Behaviour and Attitude
Each bird species doesn't only look unique, it has a unique way of behaving, moving, flying and feeding. By spending some time just watching a bird as it moves around, you can soon get a feel for what makes it tick. Pretty soon you will be able to identify that bird at just a glance. So don't be rushed to make an observation, ID the bird and move onto the next one - relax and watch the bird as long as you can.
- Behaviour - how does the bird act? Does it hang about a tree alone or it is just one of a huge flock? Some birds like finches look constantly nervous, always on alert for approaching danger whereas a Tawmy Frogmouth stays still regardless of the activity around it.
- Movement - watching a bird move around its habitat can tell you alot about it. It can allow you to see new features previously hidden by a perched bird and you can note its attitude. Think of how a Crested Pigeon bobs its head when it walks or how a Willie Wagtail shakes its tail when it scurries across the lawn.
- Flight - some birds have a very distinct flight pattern, and seeing them in the air is a giveaway to their identity. Yellow-tailed Black-Cockatoos have a long and loping flight with a slow wing beat. Rainbow Lorikeets fly straight and fast, whilst Pelicans are often seen soaring in circles up plumes of warm air.
- Feeding - if you are watching a bird for a while, chances are you will see it feed. Welcome Swallows are what we call 'Hawkers' - they catch birds on the wing, Robins are 'Pouncers' - they pounce from a perch or tree trunk down onto insect prey and then return to their position.
Many birds are fussy and will only live in specific habitats. Before you even go birdwatching you can focus in on the birds that are likely to live in that habitat. When identifying something new, always look at the distribution map in your field guide or on the Birds in Backyards fact sheet as these will, at a quick glance, rule out those living outside your location. They will also indicate the types of habitats that the potential bird likes to live in. In our urban landscape we have lots of birds that like to live in a whole variety of habitats - it is often that flexibility that makes them so successful. Of course you can use the habitat you create in your garden to encourage particular birds in - see our Creating Places section for lots more information.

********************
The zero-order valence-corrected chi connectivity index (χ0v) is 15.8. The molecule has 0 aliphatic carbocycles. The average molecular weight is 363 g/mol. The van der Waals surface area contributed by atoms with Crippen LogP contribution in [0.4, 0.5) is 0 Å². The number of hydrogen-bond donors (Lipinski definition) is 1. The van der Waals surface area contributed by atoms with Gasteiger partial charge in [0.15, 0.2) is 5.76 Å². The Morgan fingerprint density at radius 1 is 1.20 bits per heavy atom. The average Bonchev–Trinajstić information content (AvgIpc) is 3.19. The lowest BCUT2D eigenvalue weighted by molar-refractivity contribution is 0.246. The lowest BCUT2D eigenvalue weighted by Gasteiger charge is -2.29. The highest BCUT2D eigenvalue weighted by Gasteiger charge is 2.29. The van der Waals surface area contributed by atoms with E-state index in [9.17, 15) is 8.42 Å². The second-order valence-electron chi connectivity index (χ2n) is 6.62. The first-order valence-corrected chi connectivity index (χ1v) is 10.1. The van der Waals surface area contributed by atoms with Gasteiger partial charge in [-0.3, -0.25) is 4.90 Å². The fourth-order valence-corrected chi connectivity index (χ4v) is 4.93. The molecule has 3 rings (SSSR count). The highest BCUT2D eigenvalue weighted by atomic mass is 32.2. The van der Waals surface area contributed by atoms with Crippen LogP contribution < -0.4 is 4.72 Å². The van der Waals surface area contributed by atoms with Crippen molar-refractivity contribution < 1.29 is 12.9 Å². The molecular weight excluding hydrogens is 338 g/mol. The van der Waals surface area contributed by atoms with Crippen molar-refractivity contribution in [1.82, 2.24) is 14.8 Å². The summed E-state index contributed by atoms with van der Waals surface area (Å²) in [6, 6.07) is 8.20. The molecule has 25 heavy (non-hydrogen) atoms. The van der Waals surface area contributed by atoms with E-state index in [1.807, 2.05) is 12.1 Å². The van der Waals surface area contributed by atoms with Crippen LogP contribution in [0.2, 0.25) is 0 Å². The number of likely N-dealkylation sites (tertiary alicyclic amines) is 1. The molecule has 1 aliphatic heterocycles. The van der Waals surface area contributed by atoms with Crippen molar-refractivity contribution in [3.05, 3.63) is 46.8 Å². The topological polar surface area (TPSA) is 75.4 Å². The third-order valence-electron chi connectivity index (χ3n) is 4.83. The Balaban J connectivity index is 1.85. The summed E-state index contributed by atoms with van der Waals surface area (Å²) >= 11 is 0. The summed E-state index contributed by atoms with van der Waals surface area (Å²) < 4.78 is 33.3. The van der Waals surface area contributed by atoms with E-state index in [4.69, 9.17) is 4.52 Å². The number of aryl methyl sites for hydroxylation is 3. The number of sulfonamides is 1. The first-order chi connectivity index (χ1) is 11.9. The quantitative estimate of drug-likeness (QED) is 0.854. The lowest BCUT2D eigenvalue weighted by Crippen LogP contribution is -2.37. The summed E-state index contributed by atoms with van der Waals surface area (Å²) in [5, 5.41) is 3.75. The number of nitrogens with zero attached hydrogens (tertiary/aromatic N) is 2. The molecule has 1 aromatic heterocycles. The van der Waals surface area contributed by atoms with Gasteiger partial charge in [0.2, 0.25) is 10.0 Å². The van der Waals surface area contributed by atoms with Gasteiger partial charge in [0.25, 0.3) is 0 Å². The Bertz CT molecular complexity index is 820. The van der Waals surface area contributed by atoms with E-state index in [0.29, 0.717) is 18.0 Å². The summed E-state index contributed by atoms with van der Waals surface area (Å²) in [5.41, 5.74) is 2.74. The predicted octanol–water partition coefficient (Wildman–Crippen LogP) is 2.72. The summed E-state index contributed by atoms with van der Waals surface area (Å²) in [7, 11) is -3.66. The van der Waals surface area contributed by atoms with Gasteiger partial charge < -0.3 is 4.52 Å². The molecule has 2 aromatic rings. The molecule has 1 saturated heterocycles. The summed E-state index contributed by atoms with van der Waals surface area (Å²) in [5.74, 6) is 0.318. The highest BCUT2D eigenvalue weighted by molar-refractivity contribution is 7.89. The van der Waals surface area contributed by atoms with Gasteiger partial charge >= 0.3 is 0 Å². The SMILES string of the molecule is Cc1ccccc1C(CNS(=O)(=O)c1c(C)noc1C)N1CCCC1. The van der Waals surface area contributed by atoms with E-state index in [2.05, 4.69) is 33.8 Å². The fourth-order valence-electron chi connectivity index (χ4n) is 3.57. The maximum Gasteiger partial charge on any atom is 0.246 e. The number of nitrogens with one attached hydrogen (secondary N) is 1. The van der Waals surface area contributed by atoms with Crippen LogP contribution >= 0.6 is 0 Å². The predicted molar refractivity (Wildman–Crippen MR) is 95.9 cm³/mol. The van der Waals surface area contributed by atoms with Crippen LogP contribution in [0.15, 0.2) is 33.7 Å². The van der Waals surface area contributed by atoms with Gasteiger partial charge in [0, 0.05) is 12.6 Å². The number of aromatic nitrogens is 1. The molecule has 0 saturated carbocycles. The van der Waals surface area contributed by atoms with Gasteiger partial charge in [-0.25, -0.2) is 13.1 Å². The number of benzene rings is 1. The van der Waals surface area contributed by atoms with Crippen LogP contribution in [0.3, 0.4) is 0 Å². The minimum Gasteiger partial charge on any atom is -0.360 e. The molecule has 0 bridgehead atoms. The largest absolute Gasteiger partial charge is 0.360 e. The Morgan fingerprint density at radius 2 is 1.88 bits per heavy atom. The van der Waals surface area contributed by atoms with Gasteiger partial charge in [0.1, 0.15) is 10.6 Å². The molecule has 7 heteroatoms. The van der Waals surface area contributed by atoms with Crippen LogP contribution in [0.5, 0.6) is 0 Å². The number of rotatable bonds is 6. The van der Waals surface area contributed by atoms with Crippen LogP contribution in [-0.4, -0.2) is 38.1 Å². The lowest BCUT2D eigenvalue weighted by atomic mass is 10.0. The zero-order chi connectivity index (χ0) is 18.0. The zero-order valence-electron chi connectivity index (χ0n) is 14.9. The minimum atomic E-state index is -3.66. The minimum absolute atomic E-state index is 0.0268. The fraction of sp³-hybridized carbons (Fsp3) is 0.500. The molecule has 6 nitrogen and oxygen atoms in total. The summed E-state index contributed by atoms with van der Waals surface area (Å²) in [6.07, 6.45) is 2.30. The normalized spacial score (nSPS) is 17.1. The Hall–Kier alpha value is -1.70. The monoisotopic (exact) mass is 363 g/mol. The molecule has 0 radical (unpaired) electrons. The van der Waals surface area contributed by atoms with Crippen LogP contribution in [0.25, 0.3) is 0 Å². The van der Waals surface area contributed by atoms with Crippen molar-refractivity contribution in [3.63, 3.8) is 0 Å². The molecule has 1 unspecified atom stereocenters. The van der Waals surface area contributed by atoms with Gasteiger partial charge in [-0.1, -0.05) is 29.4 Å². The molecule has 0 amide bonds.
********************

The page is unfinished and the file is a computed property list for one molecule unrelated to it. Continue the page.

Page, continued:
You won't be able to identify every bird you see, sometimes they don't stay long enough for us to see them properly. The good news is that bird watching is a life long endevour so there will always be something to see.
- Bird Finder
- About Birds
- Featured Bird Groups
- Bird Anatomy: How do birds fly?
- Birds as Learning Tools
- Birds as Indicators of Sustainability
- Conservation and Status of birds
- Natural Habitats of Birds
- The Urban Landscape
- Birdy Blogs
- Poetry Competition Winners
- Watching Birds
- Creating Places
- Plant and garden
- Plant and garden links
- Plant and garden books
- Environment and conservation
- Urban planning
- Birds in Backyards